Nuclear experimentalists, theorists, and astrophysicists constrain reaction rates necessary for understanding how massive stars explode

The Crab Nebula supernova remnant

Core-collapse supernovae are some of the most energetic events that occur in the universe. In these violent explosions, new elements are synthesized that contribute to the chemical evolution of the universe. Stellar modelers perform detailed simulations to describe these cataclysmic events, which rely strongly on the knowledge of the rates of relevant nuclear reactions. Accurate electron-capture reaction rates are important for understanding the final stages of a massive star’s life cycle and how they explode. However, electron captures take place on thousands of stable and unstable nuclei. Moreover, they occur in an environment of high density and high temperature, which makes it impossible to study these reactions directly in the Laboratory. Instead, theoretical models are used that rely on nuclear structure information that is benchmarked against experimental data. The NSCL charge exchange group, in close collaboration with nuclear theorists and astrophysicists within the Joint Institute for Nuclear Astrophysics – Center of the Evolution of the Elements, has established a library for electron-capture rates that can be used in stellar simulations. The group performs experiments that guide the development of the library and the theoretical models.

Based on simulations with the new library, it was found that the properties of the collapsing massive star is very sensitive to a relatively small group of about 75 nuclei with neutron number N of about 50 and proton number of 28 to 42. Experiment e15112, which ran at the NSCL in July, aimed to investigate nuclear excitations relevant for estimating the electron-capture rates on two of these nuclei: Strontium-88 and Niobium-93. The measurement on Strontium-88 is important to test the suspicion that the electron-capture rates in this region of the chart of nuclei are systematically overestimated by theory. The data on Niobium93 provides the first measure for the electron-capture rates on an odd-mass nucleus in this region. The experiment used the (Hydrogen-3, Helium-3) reaction on these targets to probe the nuclear excitations of relevance for determining the electron-capture rates. Hydrogen-3 (tritium) was produced as a secondary beam from the primary beam and impinged on the reaction targets. Helium-3 particles were analyzed in the S800 spectrometer and gamma rays emitted in the reaction were detected in GRETINA, the Gamma-Ray Energy Tracking In-beam Nuclear Array, which was placed around the target. Strontium is a very reactive element and cannot be exposed to air. Therefore, a special target-transfer system was built and used to transport the target foils from a glove box (filled with Argon gas) in the detector lab to the vacuum in the beam pipe.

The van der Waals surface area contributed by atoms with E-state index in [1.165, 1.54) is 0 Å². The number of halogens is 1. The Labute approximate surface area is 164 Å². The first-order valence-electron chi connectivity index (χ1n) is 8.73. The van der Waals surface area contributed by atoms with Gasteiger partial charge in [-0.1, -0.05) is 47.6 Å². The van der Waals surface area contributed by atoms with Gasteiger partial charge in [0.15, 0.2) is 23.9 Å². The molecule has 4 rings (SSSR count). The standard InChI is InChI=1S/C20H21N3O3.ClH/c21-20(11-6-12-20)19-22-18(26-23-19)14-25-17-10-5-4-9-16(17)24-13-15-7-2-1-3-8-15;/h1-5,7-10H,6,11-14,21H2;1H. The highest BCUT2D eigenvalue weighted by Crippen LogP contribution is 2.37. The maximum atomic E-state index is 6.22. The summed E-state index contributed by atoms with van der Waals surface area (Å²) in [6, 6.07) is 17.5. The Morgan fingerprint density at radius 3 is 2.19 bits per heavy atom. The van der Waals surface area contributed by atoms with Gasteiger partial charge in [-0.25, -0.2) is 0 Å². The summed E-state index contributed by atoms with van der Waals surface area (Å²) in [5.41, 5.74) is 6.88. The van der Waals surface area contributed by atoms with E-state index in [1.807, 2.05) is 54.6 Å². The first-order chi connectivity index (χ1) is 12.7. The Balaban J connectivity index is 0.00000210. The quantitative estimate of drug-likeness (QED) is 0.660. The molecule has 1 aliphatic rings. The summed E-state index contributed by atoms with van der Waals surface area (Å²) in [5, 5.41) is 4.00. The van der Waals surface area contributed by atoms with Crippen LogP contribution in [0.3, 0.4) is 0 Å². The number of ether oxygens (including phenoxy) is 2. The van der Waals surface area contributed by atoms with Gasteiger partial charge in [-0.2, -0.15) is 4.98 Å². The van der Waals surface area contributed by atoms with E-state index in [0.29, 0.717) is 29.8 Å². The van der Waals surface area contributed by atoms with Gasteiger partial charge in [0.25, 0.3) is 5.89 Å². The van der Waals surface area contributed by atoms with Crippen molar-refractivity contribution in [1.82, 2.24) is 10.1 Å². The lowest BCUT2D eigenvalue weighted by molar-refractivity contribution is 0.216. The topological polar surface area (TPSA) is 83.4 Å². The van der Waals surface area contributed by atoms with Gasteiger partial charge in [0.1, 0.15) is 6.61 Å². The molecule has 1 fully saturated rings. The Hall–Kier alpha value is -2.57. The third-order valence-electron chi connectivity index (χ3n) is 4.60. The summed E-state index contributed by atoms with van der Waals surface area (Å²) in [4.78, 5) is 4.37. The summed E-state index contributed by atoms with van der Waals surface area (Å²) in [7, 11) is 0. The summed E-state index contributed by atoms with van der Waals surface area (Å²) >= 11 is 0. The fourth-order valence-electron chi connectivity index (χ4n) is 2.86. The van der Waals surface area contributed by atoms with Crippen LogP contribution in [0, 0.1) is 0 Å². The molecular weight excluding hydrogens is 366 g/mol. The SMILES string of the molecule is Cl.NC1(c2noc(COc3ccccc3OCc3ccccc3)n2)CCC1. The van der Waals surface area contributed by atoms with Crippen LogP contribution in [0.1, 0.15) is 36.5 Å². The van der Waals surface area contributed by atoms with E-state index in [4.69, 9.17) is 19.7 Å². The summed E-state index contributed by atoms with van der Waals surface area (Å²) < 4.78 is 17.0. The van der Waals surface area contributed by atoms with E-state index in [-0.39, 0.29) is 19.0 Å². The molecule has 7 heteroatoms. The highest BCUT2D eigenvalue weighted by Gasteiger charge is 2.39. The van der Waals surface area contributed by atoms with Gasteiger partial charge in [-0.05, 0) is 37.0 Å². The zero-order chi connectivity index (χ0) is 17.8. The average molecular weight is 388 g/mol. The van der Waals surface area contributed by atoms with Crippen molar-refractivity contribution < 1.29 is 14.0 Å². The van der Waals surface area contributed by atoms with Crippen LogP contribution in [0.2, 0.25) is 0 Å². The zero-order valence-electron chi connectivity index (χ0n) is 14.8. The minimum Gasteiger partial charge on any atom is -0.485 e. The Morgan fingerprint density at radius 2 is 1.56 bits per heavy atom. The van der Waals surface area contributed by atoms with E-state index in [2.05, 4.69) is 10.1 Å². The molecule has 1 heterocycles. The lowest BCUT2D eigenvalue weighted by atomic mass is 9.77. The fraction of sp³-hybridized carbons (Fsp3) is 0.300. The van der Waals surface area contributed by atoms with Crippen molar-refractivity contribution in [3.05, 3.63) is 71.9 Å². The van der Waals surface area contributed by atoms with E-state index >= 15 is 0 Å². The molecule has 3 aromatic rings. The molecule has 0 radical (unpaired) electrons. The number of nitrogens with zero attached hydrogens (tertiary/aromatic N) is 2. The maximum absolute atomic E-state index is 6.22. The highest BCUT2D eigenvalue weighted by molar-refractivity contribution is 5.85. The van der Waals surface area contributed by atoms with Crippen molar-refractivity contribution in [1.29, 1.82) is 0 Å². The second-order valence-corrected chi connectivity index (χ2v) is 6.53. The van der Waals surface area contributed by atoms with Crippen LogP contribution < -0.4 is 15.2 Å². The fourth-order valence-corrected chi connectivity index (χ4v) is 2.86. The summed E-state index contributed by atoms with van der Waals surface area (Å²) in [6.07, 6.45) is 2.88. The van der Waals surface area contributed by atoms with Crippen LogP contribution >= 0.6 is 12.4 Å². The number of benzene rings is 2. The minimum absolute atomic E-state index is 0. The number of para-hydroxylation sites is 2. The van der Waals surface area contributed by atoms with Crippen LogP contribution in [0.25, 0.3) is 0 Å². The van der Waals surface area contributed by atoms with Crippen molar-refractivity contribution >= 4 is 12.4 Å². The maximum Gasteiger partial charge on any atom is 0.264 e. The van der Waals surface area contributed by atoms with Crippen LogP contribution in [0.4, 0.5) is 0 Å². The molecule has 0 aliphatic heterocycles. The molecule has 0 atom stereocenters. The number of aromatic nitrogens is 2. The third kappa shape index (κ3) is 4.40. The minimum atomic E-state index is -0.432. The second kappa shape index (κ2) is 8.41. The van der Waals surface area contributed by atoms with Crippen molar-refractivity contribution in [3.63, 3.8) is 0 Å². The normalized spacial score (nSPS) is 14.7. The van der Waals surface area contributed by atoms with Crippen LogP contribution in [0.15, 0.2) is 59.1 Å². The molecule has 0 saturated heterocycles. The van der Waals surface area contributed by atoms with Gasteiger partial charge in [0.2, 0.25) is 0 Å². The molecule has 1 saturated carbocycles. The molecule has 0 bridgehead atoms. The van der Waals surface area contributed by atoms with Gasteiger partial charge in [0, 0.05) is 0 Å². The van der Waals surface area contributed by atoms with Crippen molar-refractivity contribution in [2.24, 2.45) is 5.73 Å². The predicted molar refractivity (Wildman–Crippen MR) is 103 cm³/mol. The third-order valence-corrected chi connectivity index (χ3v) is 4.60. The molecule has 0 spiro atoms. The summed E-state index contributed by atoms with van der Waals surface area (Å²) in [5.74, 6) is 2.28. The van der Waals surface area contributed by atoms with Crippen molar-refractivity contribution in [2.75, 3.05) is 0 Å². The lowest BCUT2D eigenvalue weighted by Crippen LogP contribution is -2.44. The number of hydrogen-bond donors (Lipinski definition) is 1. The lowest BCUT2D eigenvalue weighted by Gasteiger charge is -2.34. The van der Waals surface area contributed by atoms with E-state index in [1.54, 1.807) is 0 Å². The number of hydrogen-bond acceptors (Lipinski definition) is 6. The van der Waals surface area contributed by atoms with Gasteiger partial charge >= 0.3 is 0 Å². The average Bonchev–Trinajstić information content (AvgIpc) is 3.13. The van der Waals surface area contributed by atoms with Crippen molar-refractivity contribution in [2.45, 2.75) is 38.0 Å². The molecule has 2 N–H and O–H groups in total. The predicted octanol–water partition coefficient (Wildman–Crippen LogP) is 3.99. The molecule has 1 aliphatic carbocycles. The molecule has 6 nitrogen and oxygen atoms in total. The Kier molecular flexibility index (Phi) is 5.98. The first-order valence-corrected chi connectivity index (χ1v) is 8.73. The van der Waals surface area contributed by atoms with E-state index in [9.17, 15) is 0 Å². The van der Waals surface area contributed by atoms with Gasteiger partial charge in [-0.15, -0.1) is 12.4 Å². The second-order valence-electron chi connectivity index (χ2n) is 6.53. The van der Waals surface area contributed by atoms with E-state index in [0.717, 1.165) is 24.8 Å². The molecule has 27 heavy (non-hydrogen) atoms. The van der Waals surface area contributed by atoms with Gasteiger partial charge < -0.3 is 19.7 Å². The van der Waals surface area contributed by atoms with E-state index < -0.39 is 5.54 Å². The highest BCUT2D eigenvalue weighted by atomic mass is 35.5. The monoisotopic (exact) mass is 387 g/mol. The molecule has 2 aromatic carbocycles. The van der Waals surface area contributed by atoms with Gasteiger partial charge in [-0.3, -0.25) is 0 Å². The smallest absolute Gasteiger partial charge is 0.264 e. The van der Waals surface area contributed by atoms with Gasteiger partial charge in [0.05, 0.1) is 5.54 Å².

Contributed by: Bingshui Gao (NSCL/MSU), Juan Zamora (NSCL/MSU), and Remco Zegers (NSCL/MSU)